After the United States and the European Union, now Canada has decided to ban TikTok from all government-issued devices.
The popular short-form video hosting service owned by Chinese Technology conglomerate ByteDance has been a cause of concern for the US government for a while, and now Canada has said that the app "presents an unacceptable level of risk to privacy and security", reported the National Post.
Canada on Monday (February 27) announced the ban on TikTok from government-issued devices, and Prime Minister Justin Trudeau told reporters that his government was looking carefully at how to ensure Canadians' online safety. "This may be a first step, it may be the only step we need to take," he said referring to the action against TikTok.
The Canadian government said that the ban would go into effect from Tuesday (February 28) and federal employees would also be blocked from downloading the application in the future.
Canada's Treasury Board President Mona Fortier said that TikTok's data collection methods provide considerable access to the contents of the phone. "While the risks of using this application are clear, we have no evidence at this point that government information has been compromised," she said.
Last week, Canada's federal and three provincial privacy regulators said they were jointly investigating TikTok over concerns about the platform's collection, use, and disclosure of personal information.
The Treasury Board said in its statement that the decision to use a social media application or platform is a personal choice. "The Communications Security Establishment's Canadian Centre for Cyber Security (Cyber Centre) guidance strongly recommends that Canadians understand the risks and make an informed choice on their own before deciding what tools to use," the statement read.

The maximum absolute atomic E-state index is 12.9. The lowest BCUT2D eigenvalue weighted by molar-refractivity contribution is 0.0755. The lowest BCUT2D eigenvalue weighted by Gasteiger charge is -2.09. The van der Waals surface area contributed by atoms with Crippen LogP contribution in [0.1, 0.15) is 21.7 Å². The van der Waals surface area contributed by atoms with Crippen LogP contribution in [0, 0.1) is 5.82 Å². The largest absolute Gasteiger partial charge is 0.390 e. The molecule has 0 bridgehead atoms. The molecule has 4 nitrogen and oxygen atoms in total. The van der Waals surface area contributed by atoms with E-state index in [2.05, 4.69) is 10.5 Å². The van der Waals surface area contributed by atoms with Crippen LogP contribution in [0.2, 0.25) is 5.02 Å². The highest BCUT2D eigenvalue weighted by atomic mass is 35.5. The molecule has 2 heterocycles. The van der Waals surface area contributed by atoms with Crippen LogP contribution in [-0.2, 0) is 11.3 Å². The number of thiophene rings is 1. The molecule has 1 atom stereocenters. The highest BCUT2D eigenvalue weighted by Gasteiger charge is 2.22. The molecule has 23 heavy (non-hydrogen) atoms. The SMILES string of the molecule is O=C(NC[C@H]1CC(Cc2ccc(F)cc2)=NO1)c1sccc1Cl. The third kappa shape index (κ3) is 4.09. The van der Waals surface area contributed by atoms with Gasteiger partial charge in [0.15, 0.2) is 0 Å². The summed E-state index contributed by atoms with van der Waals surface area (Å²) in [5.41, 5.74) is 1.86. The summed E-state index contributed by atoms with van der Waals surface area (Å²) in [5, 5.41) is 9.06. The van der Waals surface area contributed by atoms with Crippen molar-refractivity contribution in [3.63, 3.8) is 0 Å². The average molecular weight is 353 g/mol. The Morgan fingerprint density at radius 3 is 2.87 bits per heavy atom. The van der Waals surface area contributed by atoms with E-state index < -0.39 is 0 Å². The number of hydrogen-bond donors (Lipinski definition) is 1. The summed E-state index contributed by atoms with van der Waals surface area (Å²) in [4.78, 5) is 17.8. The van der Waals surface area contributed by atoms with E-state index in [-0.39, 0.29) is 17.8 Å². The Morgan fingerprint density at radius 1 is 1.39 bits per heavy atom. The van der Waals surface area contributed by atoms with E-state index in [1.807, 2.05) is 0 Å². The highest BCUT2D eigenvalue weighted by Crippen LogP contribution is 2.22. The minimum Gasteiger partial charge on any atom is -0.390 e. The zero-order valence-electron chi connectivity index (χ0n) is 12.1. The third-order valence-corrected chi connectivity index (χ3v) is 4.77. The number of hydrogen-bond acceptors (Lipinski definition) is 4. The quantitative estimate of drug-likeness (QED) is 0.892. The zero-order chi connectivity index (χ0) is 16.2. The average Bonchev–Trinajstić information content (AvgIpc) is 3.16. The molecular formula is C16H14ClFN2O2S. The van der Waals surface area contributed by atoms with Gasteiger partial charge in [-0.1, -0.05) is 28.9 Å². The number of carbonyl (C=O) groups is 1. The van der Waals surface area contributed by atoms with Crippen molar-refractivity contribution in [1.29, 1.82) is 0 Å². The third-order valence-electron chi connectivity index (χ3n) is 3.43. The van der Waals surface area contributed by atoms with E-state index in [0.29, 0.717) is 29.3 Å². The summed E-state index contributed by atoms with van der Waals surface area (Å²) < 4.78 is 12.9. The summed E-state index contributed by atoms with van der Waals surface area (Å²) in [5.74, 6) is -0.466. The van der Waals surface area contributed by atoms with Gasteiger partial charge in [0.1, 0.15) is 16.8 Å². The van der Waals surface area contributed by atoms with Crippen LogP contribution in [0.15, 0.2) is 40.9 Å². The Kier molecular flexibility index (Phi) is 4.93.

TikTok initially said it was disappointed by the decision, but later issued another statement saying that it was "curious" that Canada moved to block the app only after similar bans in the European Union and the United States.
The ban was issued "without citing any specific security concern or contacting us with questions," a TikTok spokesperson said in an emailed statement.
There is a growing perception among US lawmakers that the Chinese app privately steals the data of US citizens which can be used by the Chinese government. The calls for banning TikTok in the US gathered momentum in November 2022, when US FBI Director Christopher Wray said that the Chinese application could harness the application to influence users and control their devices.
Former President Donald Trump had formally signed an executive order effectively banning TikTok within the United States. TikTok sued, and the ban was never enforced
In 2020, the US government's Committee on Foreign Investment in the United States (CFIUS), which reviews US acquisitions by foreign companies for potential security risk, ordered ByteDance to divest TikTok because of fears that user data of US citizens could be passed to the Chinese Communist government. This was also the same year when the Indian government banned TikTok following deadly clashes at the Galwan valley in Ladakh.
The European Commission imposed a similar ban last week, while the US Senate in December passed a bill to bar federal employees from using the app on government-owned devices. India banned TikTok in 2020.
Even if we leave aside the ban by Canada on TitTok, Sino-Canadian relations have been tense in recent years for various reasons. Canada in the past has accused that China has tried to influence its elections and that it has been running air and maritime surveillance activities in their country.
China-Canada relations have been strained since December 2018 when Canada detained Huawei CFO, Meng Wanzhou, at the request of the United States, which sparked a diplomatic row between China and Canada. The subsequent arrest and detention of two Canadian citizens, Michael Kovrig and Michael Spavor, in China, further escalated tensions between the two countries.
Canada has also previously excluded Chinese firms from Canada's critical minerals and telecommunication sectors, citing risks to its national security. In November last year, Ottawa ordered three Chinese companies to divest their investments in Canadian critical minerals.